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Re: Faraday cage

Original poster: "by way of Terry Fritz <twftesla-at-qwest-dot-net>" <Tesla729-at-cs-dot-com>

In a message dated 5/10/02 12:54:04 AM Pacific Daylight Time, 
tesla-at-pupman-dot-com writes:

Hi Terry,

<< I was thinking of a simple 1x2 wood frame with aluminum screening.  Simple,
 fast, and easily handled.  Not real big and easy to take down. >>

So how good are your carpentry skills? I assume you have access to
common carpentry tools. As far as I can see, this should work fine.

<<1.  Is there any chance of setting the aluminum (bug screen as on windows
<      and doors) on fire?  I know some metals like steel wool can light up 
and I
<<    just wanted to check on aluminum screening. >>

I've never seen aluminum screen ignite, but I that doesn't under any circum-
stances mean that it never would :-) "I" use the  "poultry screen wire" for my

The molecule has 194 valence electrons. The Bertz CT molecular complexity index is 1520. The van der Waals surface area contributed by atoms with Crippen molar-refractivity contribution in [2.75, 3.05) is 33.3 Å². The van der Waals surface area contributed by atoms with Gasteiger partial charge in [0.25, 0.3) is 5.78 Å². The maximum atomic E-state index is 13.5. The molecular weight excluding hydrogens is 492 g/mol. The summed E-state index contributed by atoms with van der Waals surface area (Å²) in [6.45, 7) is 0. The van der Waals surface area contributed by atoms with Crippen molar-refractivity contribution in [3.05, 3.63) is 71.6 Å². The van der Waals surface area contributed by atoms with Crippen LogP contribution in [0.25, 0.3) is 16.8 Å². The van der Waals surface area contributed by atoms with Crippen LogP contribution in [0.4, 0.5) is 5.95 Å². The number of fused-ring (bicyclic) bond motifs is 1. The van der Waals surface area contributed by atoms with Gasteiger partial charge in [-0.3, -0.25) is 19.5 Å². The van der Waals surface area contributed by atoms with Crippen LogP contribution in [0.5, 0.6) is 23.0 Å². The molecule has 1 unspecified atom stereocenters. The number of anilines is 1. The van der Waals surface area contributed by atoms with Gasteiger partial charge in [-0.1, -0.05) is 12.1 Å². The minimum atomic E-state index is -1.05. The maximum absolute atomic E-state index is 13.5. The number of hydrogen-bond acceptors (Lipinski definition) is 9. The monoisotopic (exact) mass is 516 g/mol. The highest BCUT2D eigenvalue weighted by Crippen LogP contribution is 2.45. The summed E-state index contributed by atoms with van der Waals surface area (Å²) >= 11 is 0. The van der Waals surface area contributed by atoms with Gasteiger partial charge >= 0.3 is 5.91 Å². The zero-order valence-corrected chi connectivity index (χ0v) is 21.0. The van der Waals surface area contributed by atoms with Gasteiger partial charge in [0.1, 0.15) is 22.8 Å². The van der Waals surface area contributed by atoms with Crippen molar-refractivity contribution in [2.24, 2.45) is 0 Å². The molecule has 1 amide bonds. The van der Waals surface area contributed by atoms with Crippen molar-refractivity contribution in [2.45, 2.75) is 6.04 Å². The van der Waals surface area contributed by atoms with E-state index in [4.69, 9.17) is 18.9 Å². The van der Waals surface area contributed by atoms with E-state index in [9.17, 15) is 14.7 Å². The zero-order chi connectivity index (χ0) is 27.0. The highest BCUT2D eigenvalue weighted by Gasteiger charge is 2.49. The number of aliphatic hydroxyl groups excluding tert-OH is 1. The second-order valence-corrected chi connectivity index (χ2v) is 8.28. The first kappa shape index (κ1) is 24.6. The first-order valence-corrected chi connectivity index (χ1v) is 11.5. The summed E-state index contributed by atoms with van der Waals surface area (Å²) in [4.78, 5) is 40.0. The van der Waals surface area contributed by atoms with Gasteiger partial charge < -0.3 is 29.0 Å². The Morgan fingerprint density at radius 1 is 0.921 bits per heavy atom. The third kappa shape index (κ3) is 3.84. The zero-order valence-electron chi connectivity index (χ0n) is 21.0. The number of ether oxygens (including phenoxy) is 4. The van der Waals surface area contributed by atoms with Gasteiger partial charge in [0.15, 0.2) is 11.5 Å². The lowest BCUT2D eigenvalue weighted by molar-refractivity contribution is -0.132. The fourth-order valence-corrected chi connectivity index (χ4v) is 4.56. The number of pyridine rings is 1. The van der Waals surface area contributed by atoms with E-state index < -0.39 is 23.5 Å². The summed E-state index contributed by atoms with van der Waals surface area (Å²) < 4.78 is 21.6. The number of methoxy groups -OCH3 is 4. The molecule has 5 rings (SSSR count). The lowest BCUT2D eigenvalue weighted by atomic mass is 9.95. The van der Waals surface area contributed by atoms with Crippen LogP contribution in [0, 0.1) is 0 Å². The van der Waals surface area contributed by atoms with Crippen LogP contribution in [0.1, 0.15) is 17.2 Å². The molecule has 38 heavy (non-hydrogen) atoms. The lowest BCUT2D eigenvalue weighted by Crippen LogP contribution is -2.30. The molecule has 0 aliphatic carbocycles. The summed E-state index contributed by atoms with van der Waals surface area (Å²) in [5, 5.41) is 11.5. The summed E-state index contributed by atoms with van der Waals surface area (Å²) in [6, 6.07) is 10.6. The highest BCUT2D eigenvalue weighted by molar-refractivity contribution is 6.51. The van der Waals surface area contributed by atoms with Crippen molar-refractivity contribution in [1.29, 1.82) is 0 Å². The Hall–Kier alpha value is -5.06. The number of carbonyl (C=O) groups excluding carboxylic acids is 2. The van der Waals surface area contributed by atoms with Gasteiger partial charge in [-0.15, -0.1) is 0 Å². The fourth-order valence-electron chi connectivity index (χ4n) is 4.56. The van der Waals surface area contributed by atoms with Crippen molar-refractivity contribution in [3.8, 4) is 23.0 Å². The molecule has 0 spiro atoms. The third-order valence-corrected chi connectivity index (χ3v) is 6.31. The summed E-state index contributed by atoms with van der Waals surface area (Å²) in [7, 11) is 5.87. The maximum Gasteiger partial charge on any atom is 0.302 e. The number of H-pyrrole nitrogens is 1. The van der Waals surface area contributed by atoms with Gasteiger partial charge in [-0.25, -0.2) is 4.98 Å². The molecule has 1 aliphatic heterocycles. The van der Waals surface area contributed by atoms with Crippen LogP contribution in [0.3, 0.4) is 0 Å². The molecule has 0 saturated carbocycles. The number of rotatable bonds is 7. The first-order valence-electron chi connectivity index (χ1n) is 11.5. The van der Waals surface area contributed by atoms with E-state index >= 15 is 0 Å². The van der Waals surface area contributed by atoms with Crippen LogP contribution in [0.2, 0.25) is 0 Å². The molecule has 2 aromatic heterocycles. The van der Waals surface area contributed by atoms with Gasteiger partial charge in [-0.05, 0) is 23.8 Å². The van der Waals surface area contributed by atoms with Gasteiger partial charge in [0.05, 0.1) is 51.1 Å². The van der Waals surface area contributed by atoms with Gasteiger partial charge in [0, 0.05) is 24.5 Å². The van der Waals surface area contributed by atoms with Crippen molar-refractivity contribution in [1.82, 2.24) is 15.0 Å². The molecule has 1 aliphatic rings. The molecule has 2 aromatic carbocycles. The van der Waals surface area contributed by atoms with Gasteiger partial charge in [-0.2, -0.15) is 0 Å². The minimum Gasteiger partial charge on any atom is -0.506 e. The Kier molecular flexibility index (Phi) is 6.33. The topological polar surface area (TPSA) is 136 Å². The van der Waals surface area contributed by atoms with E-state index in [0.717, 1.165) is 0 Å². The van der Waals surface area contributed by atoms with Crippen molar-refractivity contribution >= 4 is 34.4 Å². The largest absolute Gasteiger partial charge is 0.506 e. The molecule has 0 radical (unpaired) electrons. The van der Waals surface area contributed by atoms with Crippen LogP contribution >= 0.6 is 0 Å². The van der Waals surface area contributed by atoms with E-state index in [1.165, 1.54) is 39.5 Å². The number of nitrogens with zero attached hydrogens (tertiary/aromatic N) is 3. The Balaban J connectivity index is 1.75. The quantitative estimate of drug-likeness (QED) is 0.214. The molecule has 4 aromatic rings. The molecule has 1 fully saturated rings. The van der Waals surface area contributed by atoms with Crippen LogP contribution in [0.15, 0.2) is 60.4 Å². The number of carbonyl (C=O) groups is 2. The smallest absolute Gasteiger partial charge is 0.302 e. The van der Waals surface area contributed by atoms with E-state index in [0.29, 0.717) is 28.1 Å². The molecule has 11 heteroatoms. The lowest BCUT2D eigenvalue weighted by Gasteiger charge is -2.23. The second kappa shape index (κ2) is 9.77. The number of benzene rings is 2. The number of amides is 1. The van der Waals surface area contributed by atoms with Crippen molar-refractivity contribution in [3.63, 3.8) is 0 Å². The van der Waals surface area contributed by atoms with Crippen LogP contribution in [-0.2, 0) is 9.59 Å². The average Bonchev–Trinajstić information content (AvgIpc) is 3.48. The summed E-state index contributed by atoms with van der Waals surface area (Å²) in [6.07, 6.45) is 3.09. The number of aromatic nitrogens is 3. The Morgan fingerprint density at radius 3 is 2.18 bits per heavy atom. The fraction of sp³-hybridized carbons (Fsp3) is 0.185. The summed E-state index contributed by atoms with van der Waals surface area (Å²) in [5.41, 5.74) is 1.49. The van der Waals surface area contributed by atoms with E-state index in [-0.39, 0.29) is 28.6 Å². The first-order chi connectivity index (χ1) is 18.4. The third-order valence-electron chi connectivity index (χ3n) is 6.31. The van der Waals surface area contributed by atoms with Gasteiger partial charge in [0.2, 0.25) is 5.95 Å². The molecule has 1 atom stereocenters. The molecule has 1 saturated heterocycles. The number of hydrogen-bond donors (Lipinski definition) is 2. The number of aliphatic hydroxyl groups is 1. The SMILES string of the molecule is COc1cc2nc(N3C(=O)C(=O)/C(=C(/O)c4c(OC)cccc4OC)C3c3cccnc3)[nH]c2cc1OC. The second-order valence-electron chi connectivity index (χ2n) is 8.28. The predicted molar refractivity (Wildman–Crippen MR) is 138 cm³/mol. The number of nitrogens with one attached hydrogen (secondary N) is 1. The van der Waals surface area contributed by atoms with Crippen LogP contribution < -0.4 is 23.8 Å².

Faraday shield in my shop. It's not a Faraday "cage" in that it does not com-
pletely surround anything, it is just a "shield" between yours truly and the 
8 to
10 ft power arcs that spew from my pole pig  coil :-) 13 ft. is about the 
mum distance that I can seperate myself from my coil in my small shop and
with occasional 10 ft. + sparks even in a claustrophobic 12 X 24 shop build-
ing, that's obviously WAY TOO CLOSE for comfort without a grounded shield.
The poultry screen wire (chicken wire) is available at most home improve-
ment warehouses (Home Depot, Lowes, ect). 

<< 2.  Arcing directly to the screen will tend to transmit RFI and magnetic
<  fields go right through it, but do you think it would be worthwhile? >>>

I think it would. Since installing my Faraday "shield", I never experinece 
typical RF burn/shocks from touching grounded metal objects since the 
shield is obviously between me and the spark spewing monster, even 
when I'm cranking 7 to 8 kVA :-) Now if I'm dumb enough to step on the
business side of the shield, then that' a different story ;-)

<< 3.  Any construction tips? >>

I think you've got the right idea. Just make sure that your 1X2 wood frame
is sturdy enough that it want bent or break since a 6 ft. cube would be
pretty big for 1X2s. Bracing your 90 degree corners with 6" "L" brackets
would probably sturdy it up pretty good for you.

<< Cheers,

 <<    Terry  >>>>>

Spark safely,
David Rieben